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Advanced Micro Devices is turning to Manju Hegde, the man who brought the powerful PhysX engine to rival graphics chip maker Nvidia, as AMD attempts to grow its heterogeneous computing ecosystem ahead of the launch of its first Fusion processors in the first half of 2011.
Hegde, who helped integrate PhysX hardware acceleration into Nvidia’s CUDA framework after Nvidia’s acquisition of his company, Ageia, was named head of AMD’s Fusion Experience Program on Thursday. In his new role, he said he'll be charged with building the developer ecosystem for what Sunnyvale, Calif.-based AMD calls Accelerated Processing Units, or APUs, as well as spreading the Fusion message to consumers, analysts and media.
“It’s a complex set of things that need to be executed,” Hegde told CRN on Thursday. “We’re making Fusion the center of our road map. When you’re changing the entire ecosystem, changing how developers program a processor, you don’t do that for just one processor. You do it for a road map. Developers want to develop for an entire road map that’s forward-compatible.”
AMD is expected to release its first APU, code-named Llano, in the first half of 2011. That processor and future chips on the Fusion product road map will incorporate both a discrete central processor and a discrete graphics processor on a single silicon die, Hegde said.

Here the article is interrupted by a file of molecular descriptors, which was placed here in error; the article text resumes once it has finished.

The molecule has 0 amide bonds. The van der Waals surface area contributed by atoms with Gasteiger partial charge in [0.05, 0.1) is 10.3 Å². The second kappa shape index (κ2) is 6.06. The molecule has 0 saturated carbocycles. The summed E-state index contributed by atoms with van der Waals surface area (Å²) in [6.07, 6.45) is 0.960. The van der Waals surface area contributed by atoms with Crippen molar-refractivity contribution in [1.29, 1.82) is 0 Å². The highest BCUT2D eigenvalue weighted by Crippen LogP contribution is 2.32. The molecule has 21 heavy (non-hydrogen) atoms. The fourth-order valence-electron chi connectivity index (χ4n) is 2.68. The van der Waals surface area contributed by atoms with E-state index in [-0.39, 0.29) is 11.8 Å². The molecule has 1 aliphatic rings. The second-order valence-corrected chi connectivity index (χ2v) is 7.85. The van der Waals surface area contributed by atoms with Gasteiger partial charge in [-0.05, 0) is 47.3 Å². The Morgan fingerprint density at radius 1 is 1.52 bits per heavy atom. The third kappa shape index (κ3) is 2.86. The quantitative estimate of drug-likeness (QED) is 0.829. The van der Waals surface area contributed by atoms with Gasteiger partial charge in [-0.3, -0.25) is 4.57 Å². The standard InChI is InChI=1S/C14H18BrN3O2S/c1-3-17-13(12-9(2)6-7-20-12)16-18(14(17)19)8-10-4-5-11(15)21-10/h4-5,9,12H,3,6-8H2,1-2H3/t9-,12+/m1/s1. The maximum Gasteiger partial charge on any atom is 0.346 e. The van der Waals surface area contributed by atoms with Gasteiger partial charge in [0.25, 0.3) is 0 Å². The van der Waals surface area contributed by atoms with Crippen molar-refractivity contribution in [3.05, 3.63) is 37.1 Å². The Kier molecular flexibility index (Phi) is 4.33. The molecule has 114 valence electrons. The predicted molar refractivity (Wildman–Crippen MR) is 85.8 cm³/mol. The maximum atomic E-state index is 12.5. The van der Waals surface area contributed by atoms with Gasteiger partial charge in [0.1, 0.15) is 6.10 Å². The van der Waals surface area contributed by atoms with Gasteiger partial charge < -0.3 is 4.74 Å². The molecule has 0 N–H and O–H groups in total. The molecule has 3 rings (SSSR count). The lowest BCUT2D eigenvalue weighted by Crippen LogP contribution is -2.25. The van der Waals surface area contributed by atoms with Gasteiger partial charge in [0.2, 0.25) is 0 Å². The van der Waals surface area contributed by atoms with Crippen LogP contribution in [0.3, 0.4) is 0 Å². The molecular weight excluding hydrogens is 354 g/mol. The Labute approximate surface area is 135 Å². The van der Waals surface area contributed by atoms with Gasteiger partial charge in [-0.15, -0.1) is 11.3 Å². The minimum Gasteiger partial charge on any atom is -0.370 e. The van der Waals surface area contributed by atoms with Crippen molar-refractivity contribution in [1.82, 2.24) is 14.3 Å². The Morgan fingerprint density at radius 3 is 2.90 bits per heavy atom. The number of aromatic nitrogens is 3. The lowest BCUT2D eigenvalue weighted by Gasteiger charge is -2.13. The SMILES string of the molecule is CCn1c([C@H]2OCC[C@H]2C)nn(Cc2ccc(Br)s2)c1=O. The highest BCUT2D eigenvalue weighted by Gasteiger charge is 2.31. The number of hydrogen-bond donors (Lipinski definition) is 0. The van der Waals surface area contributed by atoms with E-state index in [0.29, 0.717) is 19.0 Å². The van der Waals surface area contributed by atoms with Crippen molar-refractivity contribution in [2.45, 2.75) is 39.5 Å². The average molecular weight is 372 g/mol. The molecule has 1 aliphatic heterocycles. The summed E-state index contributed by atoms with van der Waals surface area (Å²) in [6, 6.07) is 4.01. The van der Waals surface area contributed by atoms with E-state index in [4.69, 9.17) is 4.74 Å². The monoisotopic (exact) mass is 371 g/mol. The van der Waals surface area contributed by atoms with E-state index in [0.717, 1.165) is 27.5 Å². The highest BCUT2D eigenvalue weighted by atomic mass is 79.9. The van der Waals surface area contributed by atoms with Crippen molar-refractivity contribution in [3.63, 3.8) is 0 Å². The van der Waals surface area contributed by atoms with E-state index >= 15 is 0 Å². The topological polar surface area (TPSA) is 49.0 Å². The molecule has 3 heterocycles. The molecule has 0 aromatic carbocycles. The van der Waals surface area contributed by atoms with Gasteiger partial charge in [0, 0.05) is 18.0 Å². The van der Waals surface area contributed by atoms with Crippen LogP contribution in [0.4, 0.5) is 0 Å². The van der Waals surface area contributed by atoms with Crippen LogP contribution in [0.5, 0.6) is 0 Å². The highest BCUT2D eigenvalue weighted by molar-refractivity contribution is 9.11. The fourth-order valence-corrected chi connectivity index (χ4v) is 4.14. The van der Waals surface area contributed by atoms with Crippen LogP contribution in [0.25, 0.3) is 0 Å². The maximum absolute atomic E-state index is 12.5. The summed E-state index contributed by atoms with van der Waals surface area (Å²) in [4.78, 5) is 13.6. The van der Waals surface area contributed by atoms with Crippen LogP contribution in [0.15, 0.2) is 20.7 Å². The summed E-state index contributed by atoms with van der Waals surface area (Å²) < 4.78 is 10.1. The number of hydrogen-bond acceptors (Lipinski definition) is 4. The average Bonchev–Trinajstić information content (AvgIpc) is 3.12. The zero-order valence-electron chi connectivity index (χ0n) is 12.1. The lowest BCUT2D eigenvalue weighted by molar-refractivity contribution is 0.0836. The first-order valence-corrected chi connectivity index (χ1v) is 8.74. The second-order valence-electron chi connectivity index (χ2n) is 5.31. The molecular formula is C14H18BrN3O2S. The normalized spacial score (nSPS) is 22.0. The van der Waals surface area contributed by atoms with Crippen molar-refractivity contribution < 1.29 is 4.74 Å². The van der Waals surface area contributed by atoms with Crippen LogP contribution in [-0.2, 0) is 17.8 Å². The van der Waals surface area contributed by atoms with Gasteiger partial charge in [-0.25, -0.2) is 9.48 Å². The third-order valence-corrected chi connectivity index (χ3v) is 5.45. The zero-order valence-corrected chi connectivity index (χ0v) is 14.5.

“Think of the advantages of that in terms of the buses, the power management capabilities, the tremendous bandwidth, the tremendous performance-per-watt advantage, which is something AMD has always done well and which we will continue to exploit,” he said.
Hegde said AMD, which acquired graphics chip maker ATI Technologies in 2006, was in a unique position to bring into the mainstream so-called heterogeneous computing that takes equal advantage of the strengths of both the CPU and the GPU.
“I think there’s a reason why AMD has chosen to go Fusion. Look at the company and its strengths. We can leverage a real competitive advantage,” he said.
AMD would be the company to take heterogeneous computing out of the high-performance compute (HPC) world and into the consumer space, Hegde said. But even though mainstreaming Fusion was AMD’s top priority, he added that AMD’s development of its APUs would not preclude the continued advancement of its discrete graphics product lines -- all the way up to the company’s FireStream graphics cards which compete at the high-end of the GPU market with Nvidia’s Quadro and Tesla products.
“AMD was for many years a top vendor of CPUs and after the merger with ATI, which was one of the world’s top vendors of high-performance GPUs, you now have tremendous capability in both these spaces. And it’s not the capability of a single part or product, but the capability of the experience in both areas that we have in our team.”